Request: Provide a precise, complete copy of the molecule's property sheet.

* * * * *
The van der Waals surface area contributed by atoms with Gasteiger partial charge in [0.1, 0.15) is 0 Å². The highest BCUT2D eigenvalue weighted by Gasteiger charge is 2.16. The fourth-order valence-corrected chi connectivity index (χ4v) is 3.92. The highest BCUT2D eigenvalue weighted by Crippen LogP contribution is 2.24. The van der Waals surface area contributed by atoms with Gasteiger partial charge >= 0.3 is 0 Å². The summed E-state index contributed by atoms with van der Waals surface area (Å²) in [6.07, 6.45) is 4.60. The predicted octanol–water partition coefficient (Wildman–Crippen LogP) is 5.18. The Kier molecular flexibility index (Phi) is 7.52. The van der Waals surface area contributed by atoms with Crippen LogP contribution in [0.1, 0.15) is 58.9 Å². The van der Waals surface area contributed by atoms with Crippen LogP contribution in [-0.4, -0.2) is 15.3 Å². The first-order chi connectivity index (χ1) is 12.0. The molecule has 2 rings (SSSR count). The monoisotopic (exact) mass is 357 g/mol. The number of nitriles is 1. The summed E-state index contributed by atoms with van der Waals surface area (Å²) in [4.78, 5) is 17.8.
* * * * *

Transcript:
The van der Waals surface area contributed by atoms with Gasteiger partial charge in [0.1, 0.15) is 0 Å². The highest BCUT2D eigenvalue weighted by Gasteiger charge is 2.16. The fourth-order valence-corrected chi connectivity index (χ4v) is 3.92. The highest BCUT2D eigenvalue weighted by Crippen LogP contribution is 2.24. The van der Waals surface area contributed by atoms with Gasteiger partial charge >= 0.3 is 0 Å². The summed E-state index contributed by atoms with van der Waals surface area (Å²) in [6.07, 6.45) is 4.60. The predicted octanol–water partition coefficient (Wildman–Crippen LogP) is 5.18. The Kier molecular flexibility index (Phi) is 7.52. The van der Waals surface area contributed by atoms with Crippen LogP contribution in [0.1, 0.15) is 58.9 Å². The van der Waals surface area contributed by atoms with Crippen LogP contribution in [-0.4, -0.2) is 15.3 Å². The first-order chi connectivity index (χ1) is 12.0. The molecule has 2 rings (SSSR count). The monoisotopic (exact) mass is 357 g/mol. The number of nitriles is 1. The summed E-state index contributed by atoms with van der Waals surface area (Å²) in [4.78, 5) is 17.8.